Scientists are trying to learn whether having a miscarriage or an abortion increases the risk of breast cancer. Thus far, studies have produced conflicting results, and this question is still unresolved.
Research has led to the identification of changes (mutations) in certain genes that increase the risk of developing breast cancer. Women with a strong family history of breast cancer may choose to have a blood test to see if they have inherited a change in the BRCA1 or BRCA2 gene. Women who are concerned about an inherited risk for breast cancer should talk to their doctor. The doctor may suggest seeing a health professional trained in genetics. Genetic counseling can help a woman decide whether testing would be appropriate for her. Also, counseling before and after testing helps women understand and deal with the possible results of a genetic test. Counseling can also help with concerns about employment or about health, life, and disability insurance. The Cancer Information Service can supply additional material on genetic testing.
Scientists are looking for drugs that may prevent the development of breast cancer. In one large study, the drug tamoxifen reduced the number of new cases of breast cancer among women at an increased risk for the disease. Doctors are now studying how another drug called raloxifene compares to tamoxifen. This study is called STAR (Study of Tamoxifen and Raloxifene).
For more information about prevention clinical trials, call the Cancer Information Service or refer to one of the other sources listed under “National Cancer Institute Information Resources.”
Detection and diagnosis
At present, mammograms are the most effective tool we have to detect breast cancer. Researchers are looking for ways to make mammography more accurate, such as using computers to read mammograms (digital mammography). They are also exploring other techniques, such as magnetic resonance imaging (MRI), breast ultrasonography, and positron emission tomography (PET), to produce detailed pictures of the tissues in the breast.
In addition, researchers are studying tumor markers. These are substances that may be present in abnormal amounts in people with cancer. Tumor markers may be found in blood or urine, or in fluid from the breast (nipple aspirate). Some of these markers may be used to check women who have already been diagnosed with breast cancer. At this time, however, no tumor marker test is reliable enough to be used routinely to detect breast cancer.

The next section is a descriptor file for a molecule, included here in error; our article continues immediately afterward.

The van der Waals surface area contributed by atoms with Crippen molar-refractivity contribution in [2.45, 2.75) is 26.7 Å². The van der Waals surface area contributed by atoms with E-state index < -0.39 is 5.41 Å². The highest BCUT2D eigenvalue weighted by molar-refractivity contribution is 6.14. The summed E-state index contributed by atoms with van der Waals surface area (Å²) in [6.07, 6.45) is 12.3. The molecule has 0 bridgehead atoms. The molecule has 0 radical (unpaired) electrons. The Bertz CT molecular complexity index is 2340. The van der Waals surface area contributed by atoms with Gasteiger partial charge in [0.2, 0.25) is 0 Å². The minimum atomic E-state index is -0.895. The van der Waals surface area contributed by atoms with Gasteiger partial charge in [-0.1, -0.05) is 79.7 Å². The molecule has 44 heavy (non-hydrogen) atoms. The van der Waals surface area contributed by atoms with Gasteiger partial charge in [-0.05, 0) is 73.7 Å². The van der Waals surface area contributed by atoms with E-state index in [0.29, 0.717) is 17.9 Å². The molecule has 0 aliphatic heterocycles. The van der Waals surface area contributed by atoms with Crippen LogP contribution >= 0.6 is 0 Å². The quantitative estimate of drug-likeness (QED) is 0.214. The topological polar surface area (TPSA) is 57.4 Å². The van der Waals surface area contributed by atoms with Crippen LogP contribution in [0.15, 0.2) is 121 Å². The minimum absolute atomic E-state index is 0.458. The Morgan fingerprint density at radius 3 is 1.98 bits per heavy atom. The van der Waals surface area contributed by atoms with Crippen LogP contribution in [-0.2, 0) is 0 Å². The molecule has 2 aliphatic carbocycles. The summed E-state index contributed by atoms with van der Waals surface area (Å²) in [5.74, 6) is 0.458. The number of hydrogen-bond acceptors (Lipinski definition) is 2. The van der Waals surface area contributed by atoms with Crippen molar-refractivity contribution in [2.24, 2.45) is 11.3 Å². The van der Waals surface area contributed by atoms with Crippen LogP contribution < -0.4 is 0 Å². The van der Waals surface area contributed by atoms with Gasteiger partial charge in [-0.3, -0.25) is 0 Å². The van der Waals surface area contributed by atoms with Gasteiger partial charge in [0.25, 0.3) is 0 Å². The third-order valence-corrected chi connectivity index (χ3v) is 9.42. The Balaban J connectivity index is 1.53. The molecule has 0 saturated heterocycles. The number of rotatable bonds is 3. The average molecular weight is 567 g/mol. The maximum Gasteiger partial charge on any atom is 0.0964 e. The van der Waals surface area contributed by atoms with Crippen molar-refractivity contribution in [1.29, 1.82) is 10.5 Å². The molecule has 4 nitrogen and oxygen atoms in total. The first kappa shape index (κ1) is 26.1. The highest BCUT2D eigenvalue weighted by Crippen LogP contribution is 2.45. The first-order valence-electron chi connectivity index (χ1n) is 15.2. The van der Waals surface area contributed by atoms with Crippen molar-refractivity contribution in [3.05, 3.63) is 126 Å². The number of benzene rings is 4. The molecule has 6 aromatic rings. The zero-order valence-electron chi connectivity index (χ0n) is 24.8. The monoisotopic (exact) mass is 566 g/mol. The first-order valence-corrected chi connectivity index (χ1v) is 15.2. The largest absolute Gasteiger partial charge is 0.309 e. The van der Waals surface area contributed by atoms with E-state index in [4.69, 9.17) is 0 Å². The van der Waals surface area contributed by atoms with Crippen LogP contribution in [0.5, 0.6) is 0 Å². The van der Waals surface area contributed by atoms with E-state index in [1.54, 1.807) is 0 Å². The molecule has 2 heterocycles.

Through research, doctors try to find new, more effective ways to treat cancer. Many studies of new approaches for patients with breast cancer are under way. When laboratory research shows that a new treatment method has promise, cancer patients receive the new approach in treatment clinical trials. These studies are designed to answer important questions and to find out whether the new approach is safe and effective. Often, clinical trials compare a new treatment with a standard approach.
Researchers are testing new anticancer drugs, doses, and treatment schedules. They are working with various drugs and drug combinations, as well as with several types of hormonal therapy. They also are looking at the effectiveness of using chemotherapy before surgery (called neoadjuvant chemotherapy) and at new ways of combining treatments, such as adding hormonal therapy or radiation therapy to chemotherapy.
New biological approaches also are under study. For example, several cancer vaccines have been designed to stimulate the immune system to mount a response against breast cancer cells. Combinations of biological treatments with other agents are also undergoing clinical study.
Researchers are exploring ways to reduce the side effects of treatment (such as lymphedema from surgery), improve the quality of patients’ lives, and reduce pain. One procedure under study is called sentinel lymph node biopsy. Researchers are trying to learn whether this procedure may reduce the number of lymph nodes that must be removed during breast cancer surgery. Before surgery, the doctor injects a radioactive substance near the tumor. The substance flows through the lymphatic system to the first lymph node or nodes where cancer cells are likely to have spread (the “sentinel” node or nodes). The doctor uses a scanner to locate the radioactive substance in the sentinel nodes.
Sometimes the doctor also injects a blue dye near the tumor. The dye travels through the lymphatic system to collect in the sentinel nodes. The surgeon makes a small incision and removes only the nodes with radioactive substance or blue dye. A pathologist checks the sentinel lymph nodes for cancer cells. If no cancer cells are detected, it may not be necessary to remove additional nodes. If sentinel lymph node biopsy proves to be as effective as the standard axillary lymph node dissection, the new procedure could prevent lymphedema.
Chemotherapy can reduce the ability of bone marrow to make blood cells. That is why researchers are studying ways to help the blood cells recover so that high doses of chemotherapy can be given. These studies use biological therapies (known as colony-stimulating factors), autologous bone marrow transplants, or peripheral stem cell transplants.
National Cancer Institute/National Institutes of Health